Trump to notify Congress he will terminate NAFTA

US Rep. Ilhan Omar (D-MN) (L) talks with Speaker of the House Nancy Pelosi (D-CA) during a rally with fellow Democrats before voting on H.R. 1, or the People Act, on the East Steps of the US Capitol on March 08, 2019 in Washington, DC. (AFP photo)
US President Donald Trump shows a document after signing a new free trade agreement with Mexico and Canada on Friday, November 30, 2018. (Photo by AFP)

President Donald Trump says he plans to pull the US out of the North American Free Trade Agreement (NAFTA) in the near future.

Trump said Saturday that he would notify Congress of his plan, giving six months for lawmakers to approve a new trade deal signed on Friday.

“I will be formally terminating NAFTA shortly,” Trump told reporters aboard Air Force One on his way home from Argentina.

“Just so you understand, when I do that - if for any reason we’re unable to make a deal because of Congress then Congress will have a choice” between the new deal, known as the USMCA, or no continental trade deal at all," he said.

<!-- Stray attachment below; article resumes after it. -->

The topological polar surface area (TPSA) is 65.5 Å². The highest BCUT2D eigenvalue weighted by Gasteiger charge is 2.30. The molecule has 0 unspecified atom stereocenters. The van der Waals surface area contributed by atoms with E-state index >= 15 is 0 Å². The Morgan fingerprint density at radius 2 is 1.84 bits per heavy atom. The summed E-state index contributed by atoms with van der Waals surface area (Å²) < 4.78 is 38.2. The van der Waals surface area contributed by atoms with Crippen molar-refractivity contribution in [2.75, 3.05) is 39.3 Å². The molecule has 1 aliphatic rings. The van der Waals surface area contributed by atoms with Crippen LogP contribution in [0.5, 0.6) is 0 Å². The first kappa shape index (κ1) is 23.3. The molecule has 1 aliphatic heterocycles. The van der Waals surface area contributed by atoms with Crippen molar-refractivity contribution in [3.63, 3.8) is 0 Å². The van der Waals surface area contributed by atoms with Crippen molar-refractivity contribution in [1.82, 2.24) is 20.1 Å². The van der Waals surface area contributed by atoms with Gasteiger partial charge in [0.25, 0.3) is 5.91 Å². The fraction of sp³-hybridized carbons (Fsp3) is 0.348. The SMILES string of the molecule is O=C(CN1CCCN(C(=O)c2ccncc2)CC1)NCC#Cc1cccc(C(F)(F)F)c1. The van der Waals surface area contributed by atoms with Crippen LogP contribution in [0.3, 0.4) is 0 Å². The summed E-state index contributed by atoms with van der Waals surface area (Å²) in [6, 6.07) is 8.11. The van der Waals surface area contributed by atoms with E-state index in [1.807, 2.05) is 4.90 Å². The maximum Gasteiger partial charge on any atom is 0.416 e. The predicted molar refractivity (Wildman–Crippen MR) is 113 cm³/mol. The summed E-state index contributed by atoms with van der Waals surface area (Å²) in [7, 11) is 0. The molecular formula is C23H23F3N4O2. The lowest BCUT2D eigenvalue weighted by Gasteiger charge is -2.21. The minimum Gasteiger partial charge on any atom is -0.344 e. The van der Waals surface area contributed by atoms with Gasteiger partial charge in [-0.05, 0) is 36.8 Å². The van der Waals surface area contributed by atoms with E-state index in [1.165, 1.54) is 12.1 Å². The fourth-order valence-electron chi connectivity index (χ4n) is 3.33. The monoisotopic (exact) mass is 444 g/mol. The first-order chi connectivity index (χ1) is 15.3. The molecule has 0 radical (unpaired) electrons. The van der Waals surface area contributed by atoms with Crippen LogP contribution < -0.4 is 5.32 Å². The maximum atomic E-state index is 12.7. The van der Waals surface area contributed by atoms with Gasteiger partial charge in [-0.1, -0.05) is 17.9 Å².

On Friday, Trump, Canadian Prime Minister Justin Trudeau and Mexican President Enrique Peña Nieto signed the new US Mexico Canada Agreement in Buenos Aires.

The agreement “will give our workers, farmers, ranchers and businesses a high-standard trade agreement that will result in freer markets, fairer trade and robust economic growth in our region,” according to a joint statement by US Trade Representative Robert Lighthizer and Canadian Foreign Affairs Minister Chrystia Freeland.

Now, Trump’s decision comes as Democrats are expressing skepticism about the new trade deal and this is significant in light of the fact that Democrats will take control of the House of Representatives in January after winning mid-term elections in November.

Presumptive incoming Speaker of the House Nancy Pelosi called the deal a “work in progress” which lacks worker and environment protections.

“This is not something where we have a piece of paper we can say yes or no to,” she said at a news conference on Friday, noting that a law must be passed in Mexico on wages and work conditions.

Other Democrats, supported by unions that oppose the deal, have demanded better enforcement provisions for new labor and environmental standards, saying that USMCA’s state-to-state dispute settlement mechanism is feeble.

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